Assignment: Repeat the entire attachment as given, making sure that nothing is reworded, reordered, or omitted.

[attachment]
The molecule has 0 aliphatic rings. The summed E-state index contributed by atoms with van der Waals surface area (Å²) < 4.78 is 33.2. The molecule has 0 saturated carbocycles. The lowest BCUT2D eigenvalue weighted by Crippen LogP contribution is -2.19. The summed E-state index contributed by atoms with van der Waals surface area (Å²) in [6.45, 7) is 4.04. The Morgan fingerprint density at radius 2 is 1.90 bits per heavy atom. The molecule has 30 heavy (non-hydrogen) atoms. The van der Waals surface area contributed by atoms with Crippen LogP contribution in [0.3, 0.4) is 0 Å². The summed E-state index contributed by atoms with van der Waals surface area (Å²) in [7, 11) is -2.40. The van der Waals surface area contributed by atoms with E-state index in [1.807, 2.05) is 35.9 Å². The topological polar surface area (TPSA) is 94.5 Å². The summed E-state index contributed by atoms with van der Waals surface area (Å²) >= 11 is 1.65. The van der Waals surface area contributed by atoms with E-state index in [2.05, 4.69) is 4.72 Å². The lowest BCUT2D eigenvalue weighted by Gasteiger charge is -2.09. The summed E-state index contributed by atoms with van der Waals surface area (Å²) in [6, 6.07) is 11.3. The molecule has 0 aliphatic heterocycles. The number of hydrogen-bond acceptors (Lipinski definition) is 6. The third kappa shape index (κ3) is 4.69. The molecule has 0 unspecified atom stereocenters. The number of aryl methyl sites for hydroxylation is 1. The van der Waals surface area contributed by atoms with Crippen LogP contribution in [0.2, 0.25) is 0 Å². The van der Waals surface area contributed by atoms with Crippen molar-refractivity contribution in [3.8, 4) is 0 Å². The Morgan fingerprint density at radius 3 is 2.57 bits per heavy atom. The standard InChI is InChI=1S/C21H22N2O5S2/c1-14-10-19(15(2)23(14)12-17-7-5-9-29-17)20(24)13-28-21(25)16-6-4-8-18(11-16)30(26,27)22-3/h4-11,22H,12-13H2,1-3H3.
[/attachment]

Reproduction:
The molecule has 0 aliphatic rings. The summed E-state index contributed by atoms with van der Waals surface area (Å²) < 4.78 is 33.2. The molecule has 0 saturated carbocycles. The lowest BCUT2D eigenvalue weighted by Crippen LogP contribution is -2.19. The summed E-state index contributed by atoms with van der Waals surface area (Å²) in [6.45, 7) is 4.04. The Morgan fingerprint density at radius 2 is 1.90 bits per heavy atom. The molecule has 30 heavy (non-hydrogen) atoms. The van der Waals surface area contributed by atoms with Crippen LogP contribution in [0.3, 0.4) is 0 Å². The summed E-state index contributed by atoms with van der Waals surface area (Å²) in [7, 11) is -2.40. The van der Waals surface area contributed by atoms with E-state index in [1.807, 2.05) is 35.9 Å². The topological polar surface area (TPSA) is 94.5 Å². The summed E-state index contributed by atoms with van der Waals surface area (Å²) >= 11 is 1.65. The van der Waals surface area contributed by atoms with E-state index in [2.05, 4.69) is 4.72 Å². The lowest BCUT2D eigenvalue weighted by Gasteiger charge is -2.09. The summed E-state index contributed by atoms with van der Waals surface area (Å²) in [6, 6.07) is 11.3. The molecule has 0 aliphatic heterocycles. The number of hydrogen-bond acceptors (Lipinski definition) is 6. The third kappa shape index (κ3) is 4.69. The molecule has 0 unspecified atom stereocenters. The number of aryl methyl sites for hydroxylation is 1. The van der Waals surface area contributed by atoms with Crippen LogP contribution in [0.2, 0.25) is 0 Å². The van der Waals surface area contributed by atoms with Crippen molar-refractivity contribution in [3.8, 4) is 0 Å². The Morgan fingerprint density at radius 3 is 2.57 bits per heavy atom. The standard InChI is InChI=1S/C21H22N2O5S2/c1-14-10-19(15(2)23(14)12-17-7-5-9-29-17)20(24)13-28-21(25)16-6-4-8-18(11-16)30(26,27)22-3/h4-11,22H,12-13H2,1-3H3.